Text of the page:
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The JAMA Forum
February 4, 2020

Food Insecurity and a Threatened Safety Net

Author Affiliations
  • 1Senior policy service professor at George Washington University School of Nursing’s Center for Health Policy and Media Engagement and professor emerita at Hunter College, City University of New York
JAMA. 2020;323(5):406-407. doi:10.1001/jama.2019.22150

More than 50 years ago, H. Jack Geiger, MD, and community organizer John Hatch built a community health center in the Mississippi Delta with funding from the Office of Economic Opportunity, a federal program established by President Lyndon B. Johnson in 1964 to advance the social and economic goals of the “The Great Society.” Recognizing that medications would not cure the health problems arising from poor access to nutritious foods, Geiger wrote prescriptions for healthy foods, which he stocked in the pharmacy, as medicine. And Hatch engaged Mississippi Delta residents to start community food co-ops.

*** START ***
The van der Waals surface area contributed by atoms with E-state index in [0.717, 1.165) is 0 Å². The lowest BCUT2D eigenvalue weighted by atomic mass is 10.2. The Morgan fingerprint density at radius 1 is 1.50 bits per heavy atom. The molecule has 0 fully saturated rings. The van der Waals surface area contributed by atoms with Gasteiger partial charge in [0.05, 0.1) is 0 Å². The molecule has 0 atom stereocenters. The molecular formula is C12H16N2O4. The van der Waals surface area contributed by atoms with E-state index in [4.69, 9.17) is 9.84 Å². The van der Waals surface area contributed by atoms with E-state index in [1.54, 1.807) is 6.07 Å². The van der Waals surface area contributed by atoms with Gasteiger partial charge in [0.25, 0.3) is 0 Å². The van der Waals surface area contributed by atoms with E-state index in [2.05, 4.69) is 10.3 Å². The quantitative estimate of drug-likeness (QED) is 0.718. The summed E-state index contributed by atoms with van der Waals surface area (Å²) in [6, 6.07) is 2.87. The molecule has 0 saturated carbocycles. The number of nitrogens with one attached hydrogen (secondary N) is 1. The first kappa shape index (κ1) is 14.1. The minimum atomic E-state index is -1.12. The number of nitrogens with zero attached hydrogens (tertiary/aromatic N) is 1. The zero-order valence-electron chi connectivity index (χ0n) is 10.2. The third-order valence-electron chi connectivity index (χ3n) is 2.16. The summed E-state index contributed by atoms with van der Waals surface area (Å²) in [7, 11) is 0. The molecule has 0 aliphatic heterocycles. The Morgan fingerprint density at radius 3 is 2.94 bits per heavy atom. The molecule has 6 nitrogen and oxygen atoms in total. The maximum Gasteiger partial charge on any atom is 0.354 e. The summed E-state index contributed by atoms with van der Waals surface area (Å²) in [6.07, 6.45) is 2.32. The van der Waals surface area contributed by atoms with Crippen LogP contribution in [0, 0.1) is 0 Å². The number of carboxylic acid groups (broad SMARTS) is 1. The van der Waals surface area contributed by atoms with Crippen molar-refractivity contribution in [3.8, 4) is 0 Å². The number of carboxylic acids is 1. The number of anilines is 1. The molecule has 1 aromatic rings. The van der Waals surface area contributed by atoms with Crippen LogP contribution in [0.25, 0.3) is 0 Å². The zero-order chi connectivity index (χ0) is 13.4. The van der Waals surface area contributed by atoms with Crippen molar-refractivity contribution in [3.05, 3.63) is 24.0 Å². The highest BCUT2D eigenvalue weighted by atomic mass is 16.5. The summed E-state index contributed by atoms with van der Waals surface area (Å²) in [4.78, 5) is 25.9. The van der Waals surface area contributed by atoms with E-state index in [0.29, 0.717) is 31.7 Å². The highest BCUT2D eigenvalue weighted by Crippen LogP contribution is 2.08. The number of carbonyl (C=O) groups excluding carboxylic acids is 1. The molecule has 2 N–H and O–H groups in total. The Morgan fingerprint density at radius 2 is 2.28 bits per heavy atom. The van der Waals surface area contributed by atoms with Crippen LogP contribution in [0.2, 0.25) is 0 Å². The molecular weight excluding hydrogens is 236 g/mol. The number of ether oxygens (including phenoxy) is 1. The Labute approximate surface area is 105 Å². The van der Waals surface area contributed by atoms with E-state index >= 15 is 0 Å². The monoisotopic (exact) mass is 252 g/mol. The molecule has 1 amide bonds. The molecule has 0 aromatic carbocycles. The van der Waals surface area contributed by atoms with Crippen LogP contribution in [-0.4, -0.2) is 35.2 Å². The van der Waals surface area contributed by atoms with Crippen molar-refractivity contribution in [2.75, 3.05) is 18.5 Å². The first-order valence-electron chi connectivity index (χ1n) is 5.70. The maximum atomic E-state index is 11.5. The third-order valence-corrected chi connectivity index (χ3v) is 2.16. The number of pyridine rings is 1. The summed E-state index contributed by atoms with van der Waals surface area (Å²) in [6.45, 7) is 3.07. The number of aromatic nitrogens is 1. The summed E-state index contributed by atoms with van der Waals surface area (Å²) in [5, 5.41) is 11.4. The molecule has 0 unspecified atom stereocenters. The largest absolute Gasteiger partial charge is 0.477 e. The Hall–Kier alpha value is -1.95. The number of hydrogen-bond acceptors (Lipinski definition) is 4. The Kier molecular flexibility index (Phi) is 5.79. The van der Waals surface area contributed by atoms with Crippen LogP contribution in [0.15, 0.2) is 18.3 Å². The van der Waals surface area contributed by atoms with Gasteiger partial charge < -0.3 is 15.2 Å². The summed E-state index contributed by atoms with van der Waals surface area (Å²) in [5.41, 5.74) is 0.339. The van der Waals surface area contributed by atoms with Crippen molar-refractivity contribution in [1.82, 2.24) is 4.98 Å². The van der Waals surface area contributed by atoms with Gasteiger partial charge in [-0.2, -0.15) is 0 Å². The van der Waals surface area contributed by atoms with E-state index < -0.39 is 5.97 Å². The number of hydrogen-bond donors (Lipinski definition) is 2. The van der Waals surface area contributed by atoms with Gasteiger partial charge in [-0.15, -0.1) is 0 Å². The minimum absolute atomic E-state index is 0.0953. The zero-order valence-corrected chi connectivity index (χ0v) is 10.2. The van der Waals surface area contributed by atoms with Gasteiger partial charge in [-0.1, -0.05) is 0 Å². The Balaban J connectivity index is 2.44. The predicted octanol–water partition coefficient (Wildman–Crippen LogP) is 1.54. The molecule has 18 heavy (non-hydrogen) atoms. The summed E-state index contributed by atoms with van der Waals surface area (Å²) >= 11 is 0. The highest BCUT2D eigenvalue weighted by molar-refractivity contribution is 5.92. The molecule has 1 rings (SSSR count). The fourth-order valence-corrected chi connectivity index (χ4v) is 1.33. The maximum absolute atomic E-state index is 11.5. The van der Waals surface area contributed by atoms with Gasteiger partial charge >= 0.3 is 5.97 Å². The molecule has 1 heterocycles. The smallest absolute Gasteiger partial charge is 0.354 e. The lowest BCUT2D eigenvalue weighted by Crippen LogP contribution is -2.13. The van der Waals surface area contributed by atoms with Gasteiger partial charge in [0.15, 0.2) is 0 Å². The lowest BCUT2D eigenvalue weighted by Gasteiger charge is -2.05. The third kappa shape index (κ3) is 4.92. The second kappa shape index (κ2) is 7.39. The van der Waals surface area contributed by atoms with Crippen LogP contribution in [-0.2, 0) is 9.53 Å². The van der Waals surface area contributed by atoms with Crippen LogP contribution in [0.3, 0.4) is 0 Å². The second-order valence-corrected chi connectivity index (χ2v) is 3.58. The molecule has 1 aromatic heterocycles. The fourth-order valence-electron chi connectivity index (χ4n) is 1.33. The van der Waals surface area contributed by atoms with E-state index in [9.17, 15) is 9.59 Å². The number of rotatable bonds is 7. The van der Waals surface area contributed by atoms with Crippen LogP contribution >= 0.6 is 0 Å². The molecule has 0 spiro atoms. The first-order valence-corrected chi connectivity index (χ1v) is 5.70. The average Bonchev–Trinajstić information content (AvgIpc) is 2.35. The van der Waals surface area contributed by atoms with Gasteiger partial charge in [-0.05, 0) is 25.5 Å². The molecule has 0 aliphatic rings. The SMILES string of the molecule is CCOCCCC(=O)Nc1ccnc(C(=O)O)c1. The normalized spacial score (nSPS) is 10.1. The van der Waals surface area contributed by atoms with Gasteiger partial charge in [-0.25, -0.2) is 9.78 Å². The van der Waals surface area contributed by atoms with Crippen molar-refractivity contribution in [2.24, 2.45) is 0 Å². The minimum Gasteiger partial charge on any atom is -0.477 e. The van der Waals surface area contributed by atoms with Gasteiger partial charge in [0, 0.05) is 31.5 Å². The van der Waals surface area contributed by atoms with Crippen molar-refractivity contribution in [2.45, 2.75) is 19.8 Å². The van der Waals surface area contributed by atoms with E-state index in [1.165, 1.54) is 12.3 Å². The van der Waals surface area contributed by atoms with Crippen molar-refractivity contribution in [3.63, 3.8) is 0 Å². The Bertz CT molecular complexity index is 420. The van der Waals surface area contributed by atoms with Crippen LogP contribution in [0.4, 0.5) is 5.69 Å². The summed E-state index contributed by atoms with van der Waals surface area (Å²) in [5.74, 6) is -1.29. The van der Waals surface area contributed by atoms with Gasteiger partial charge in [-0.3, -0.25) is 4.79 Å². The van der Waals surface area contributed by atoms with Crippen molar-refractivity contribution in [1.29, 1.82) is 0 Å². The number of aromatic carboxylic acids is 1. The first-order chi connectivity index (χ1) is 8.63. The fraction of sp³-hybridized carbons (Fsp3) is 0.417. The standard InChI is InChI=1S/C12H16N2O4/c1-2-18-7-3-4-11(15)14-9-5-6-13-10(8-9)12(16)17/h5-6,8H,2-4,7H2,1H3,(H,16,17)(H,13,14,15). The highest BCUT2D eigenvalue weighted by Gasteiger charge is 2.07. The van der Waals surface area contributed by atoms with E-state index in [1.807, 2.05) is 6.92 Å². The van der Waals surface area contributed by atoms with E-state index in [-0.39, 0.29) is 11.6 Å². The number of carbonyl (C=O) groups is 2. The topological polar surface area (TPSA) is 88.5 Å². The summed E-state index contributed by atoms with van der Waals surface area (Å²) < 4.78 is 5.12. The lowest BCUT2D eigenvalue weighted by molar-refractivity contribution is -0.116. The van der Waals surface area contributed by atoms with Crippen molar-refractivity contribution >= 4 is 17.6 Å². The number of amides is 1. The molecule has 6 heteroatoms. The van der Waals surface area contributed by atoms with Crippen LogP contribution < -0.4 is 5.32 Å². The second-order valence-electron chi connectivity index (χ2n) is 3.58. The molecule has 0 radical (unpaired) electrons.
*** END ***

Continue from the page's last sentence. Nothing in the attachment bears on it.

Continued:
Fast-forward to 2020. As the United States struggles with exorbitant health care costs and lagging health indicators, the federal government has been undermining the lesson that Geiger and Hatch learned about moving “upstream” on health. Since December 2018, the US Department of Agriculture (USDA) has changed the eligibility rules and subsidies of the Supplemental Food and Nutrition Program (SNAP), dropping more than 3 million people from the program and making up to 550 000 children ineligible for free school lunches.